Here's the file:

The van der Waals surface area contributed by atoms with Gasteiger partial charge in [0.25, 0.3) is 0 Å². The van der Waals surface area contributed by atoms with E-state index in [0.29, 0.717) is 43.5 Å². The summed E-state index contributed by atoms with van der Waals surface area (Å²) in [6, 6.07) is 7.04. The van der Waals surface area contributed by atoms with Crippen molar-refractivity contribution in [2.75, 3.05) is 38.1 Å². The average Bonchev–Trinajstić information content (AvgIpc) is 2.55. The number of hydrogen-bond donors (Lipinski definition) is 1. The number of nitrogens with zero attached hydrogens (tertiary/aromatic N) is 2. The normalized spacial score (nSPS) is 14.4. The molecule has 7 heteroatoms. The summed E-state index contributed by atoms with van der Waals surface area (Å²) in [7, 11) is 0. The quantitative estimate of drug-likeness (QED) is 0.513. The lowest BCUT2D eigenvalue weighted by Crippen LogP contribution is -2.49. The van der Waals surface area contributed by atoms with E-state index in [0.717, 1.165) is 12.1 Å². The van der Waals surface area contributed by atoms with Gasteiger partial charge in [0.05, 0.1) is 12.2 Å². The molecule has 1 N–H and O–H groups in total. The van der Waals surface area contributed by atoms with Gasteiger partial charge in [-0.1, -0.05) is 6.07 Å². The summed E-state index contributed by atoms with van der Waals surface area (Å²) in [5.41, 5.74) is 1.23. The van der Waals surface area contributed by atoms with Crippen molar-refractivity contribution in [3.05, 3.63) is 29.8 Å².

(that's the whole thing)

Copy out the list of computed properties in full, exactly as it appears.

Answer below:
The van der Waals surface area contributed by atoms with Gasteiger partial charge in [0.25, 0.3) is 0 Å². The van der Waals surface area contributed by atoms with E-state index in [0.29, 0.717) is 43.5 Å². The summed E-state index contributed by atoms with van der Waals surface area (Å²) in [6, 6.07) is 7.04. The van der Waals surface area contributed by atoms with Crippen molar-refractivity contribution in [2.75, 3.05) is 38.1 Å². The average Bonchev–Trinajstić information content (AvgIpc) is 2.55. The number of hydrogen-bond donors (Lipinski definition) is 1. The number of nitrogens with zero attached hydrogens (tertiary/aromatic N) is 2. The normalized spacial score (nSPS) is 14.4. The molecule has 7 heteroatoms. The summed E-state index contributed by atoms with van der Waals surface area (Å²) in [7, 11) is 0. The quantitative estimate of drug-likeness (QED) is 0.513. The lowest BCUT2D eigenvalue weighted by Crippen LogP contribution is -2.49. The van der Waals surface area contributed by atoms with E-state index in [0.717, 1.165) is 12.1 Å². The van der Waals surface area contributed by atoms with Gasteiger partial charge in [0.05, 0.1) is 12.2 Å². The molecule has 1 N–H and O–H groups in total. The van der Waals surface area contributed by atoms with Gasteiger partial charge in [-0.1, -0.05) is 6.07 Å². The summed E-state index contributed by atoms with van der Waals surface area (Å²) in [5.41, 5.74) is 1.23. The van der Waals surface area contributed by atoms with Crippen molar-refractivity contribution in [3.05, 3.63) is 29.8 Å².